What is Butler?

Butler is a no-code automation tool that comes with Trello. You can create custom commands that Butler can use to automate tasks and workflows for your boards.

Butler is free for Trello users, but you may experience limits or have to pay additional fees for certain automations.

How many Trello boards can I have?

With the free version of Trello, you can have up to 10 boards at once.

How can I archive cards in Trello?

You can archive cards by going to a card’s back and selecting Actions > Archive card. You can also hover over any card and use the C keyboard shortcut.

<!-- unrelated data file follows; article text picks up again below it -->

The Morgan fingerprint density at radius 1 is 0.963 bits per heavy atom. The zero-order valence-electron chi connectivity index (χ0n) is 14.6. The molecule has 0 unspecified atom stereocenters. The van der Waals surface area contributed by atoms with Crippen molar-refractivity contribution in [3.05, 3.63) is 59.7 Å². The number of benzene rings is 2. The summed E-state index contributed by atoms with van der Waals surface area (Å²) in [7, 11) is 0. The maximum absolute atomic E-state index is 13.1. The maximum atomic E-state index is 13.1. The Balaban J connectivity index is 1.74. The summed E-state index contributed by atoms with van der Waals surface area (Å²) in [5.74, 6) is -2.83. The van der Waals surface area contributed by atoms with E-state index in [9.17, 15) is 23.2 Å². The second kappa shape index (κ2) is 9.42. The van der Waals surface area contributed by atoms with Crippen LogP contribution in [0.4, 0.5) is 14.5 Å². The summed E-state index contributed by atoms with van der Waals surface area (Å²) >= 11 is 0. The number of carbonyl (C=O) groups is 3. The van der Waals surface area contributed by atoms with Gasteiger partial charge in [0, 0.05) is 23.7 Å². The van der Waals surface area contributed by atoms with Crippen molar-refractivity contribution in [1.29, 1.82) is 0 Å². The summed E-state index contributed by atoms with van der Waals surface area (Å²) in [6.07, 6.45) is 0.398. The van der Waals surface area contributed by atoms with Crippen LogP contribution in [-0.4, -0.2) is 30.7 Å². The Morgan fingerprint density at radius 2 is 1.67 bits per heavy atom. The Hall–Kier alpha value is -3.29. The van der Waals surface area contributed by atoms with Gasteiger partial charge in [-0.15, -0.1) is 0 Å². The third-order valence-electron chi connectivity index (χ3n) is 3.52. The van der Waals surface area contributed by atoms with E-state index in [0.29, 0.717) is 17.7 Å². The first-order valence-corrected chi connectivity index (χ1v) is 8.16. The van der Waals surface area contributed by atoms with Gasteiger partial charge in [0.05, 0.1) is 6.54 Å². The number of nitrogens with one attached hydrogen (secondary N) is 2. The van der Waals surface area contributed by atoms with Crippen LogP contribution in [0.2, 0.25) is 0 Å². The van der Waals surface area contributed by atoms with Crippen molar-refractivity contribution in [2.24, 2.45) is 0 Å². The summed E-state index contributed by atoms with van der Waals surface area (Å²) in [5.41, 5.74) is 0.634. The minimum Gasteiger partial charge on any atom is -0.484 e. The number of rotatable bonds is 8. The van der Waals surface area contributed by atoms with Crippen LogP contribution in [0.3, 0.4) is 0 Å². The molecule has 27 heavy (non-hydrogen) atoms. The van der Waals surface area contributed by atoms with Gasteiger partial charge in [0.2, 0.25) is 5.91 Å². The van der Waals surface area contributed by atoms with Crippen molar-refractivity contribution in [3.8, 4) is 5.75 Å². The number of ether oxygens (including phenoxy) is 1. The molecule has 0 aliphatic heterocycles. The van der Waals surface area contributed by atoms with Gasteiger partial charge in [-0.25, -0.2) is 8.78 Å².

Where can I find archived cards in Trello?

Enter the following into the Trello search box: is:archived is:done

What does watch mean in Trello?

To “watch” an item in Trello means you will be notified when a user makes a change to that card, list, or board.

For cards, you’ll be notified when:

  • Someone adds a comments
  • Due dates are changed, added, or approaching soon
  • The card is moved or archived

For list or boards, you’ll get the same notifications for cards — but for every card in the list or board you’re watching. You’ll also get notifications about newly created cards in said board or list.

Where is data stored in Trello?

Trello stores all data in the U.S. It also utilizes the EU-U.S. Privacy Shield Framework for personal information from the EU.

This post was originally published in May 2019. It was updated in October 2021.